In this week’s baby bargainista column, Rebecca Atkinson completes her DIY nursery series.
As a final follow up to the Nursery on a DIY budget series, here’s a recap of two bargains we found/created for less than $20, which in theory could be applied to any room of your house really.
When painting, generally you take off the light switch and electrical plate covers, which of course got me thinking. They were boring, plain, white things. I wanted to dress them up somehow – and have them match the theme of the room if we could. I went looking in stores and online and saw lots of light-switch covers, but also saw the prices and thought surely this could be recreated for less.
During one of our trips to Michaels, Mark showed me some scrapbook paper he found for $4.99 which matched the flash cards we had. He wanted to know if there was something we could do with it. For $4.99 I said we must be able to and threw it in the cart.
It wasn’t until we got home that it dawned on me. Why not cover the light switch and electrical covers in the paper? I passed the idea on to Mark who is much better with a pair of scissors than I and he too was game. After wasting a few sheets trying to figure out how to make it work, we finally figured it out and found yet another use for that wallpaper glue we still had left.
After tracing the light switch cover (including showing the outline for where the hole would need to be for the switch itself and cutting out the shape, we affixed it by applying the wallpaper glue to the paper (minus where the hole cut out was traced) and then carefully sticking the paper on the cover. Once we’d let it set for a couple of days, we then took an exacto knife and carefully “exed” out the middle, affixing it with some more glue as needed. For a final touch, we applied al light coat of a shellac just to protect the paper so it wouldn’t tear prematurely from everyday use.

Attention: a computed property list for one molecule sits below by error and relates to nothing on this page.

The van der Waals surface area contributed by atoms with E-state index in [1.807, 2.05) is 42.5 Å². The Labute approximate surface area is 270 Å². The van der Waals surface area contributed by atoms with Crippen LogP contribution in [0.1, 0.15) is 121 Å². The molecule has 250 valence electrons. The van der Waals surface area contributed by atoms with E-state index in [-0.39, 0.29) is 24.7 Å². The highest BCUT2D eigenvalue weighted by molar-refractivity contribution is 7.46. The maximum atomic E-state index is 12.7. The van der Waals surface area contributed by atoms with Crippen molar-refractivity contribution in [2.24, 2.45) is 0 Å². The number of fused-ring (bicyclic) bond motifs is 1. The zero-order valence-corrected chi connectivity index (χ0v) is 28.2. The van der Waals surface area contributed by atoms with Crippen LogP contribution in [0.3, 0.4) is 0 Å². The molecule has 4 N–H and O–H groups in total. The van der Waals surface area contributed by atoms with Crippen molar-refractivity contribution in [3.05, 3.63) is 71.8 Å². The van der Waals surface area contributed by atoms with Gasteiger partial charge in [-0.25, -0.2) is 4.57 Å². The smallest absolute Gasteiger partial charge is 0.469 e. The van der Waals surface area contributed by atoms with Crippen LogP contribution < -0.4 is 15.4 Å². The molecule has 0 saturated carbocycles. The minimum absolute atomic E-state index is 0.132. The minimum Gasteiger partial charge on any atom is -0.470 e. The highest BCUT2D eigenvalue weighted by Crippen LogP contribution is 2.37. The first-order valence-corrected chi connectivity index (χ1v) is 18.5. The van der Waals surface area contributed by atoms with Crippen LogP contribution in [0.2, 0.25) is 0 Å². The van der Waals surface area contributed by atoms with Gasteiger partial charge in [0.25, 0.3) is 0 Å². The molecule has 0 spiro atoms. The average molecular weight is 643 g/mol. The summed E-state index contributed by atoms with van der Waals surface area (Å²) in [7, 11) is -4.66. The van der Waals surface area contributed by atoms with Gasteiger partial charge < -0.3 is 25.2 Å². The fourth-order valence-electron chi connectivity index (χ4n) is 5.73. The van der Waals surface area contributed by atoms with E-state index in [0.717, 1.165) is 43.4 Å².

One other piece of the puzzle we wanted was to find a nice drape or shear for the room. We already knew from advice from friends that we wanted a blackout blind for the room so it could be closed during the sunniest of days allowing baby to sleep.
With an older style house, we have some odd-shaped windows so on a trip to Fabricland looking to buy fabric to make curtains for another room in our house, we thought we’d see if there was anything we could find for the baby’s room. Always one to look through discount bins, my husband and I were rummaging through the “clearance” bin for packaged draperies, when he exclaimed – “I found it!”
Sure enough, it was the perfect sheer for the room, the exact colours we were looking for and everything. We checked the price tag and found it said $7.99. Bonus! So excited with our find we immediately headed for the check out in case it was a mistake…
As I neared the cash register, I saw something on the package that made me stop. It wasn’t a sheer, it was a shower curtain! I immediately groaned, showed Mark and we went back and put it down looking for something else. Very disappointed we were getting ready to leave when we both stopped and asked ourselves why we couldn’t use that as a sheer? Immediately we went back and checked it out and discovered that if we didn’t tell anyone it was a shower curtain, they might not know. All we had to do was buy some nice curtain hooks and none would be the wiser.
However, we’re so proud of our find and our thought to use something “unconventionally” that we now proudly point it out to anyone who sees the room asking if they like our $8 shower curtain turned sheer. What do you think – can you tell the difference?
1. Practice with scrap paper first – especially good if you have paper the same thickness (scrapbooking paper is a thicker stock)
2. Once you glue on the outside, the middle gets hard so you need to cut with precision and trim carefully; don’t glue anything until you’re sure it will fit where you need it to
3. Just because something is labeled with a purpose already, doesn’t mean that’s what it has to be used for – get creative
4. Bargains are available to be found, you just have to be open minded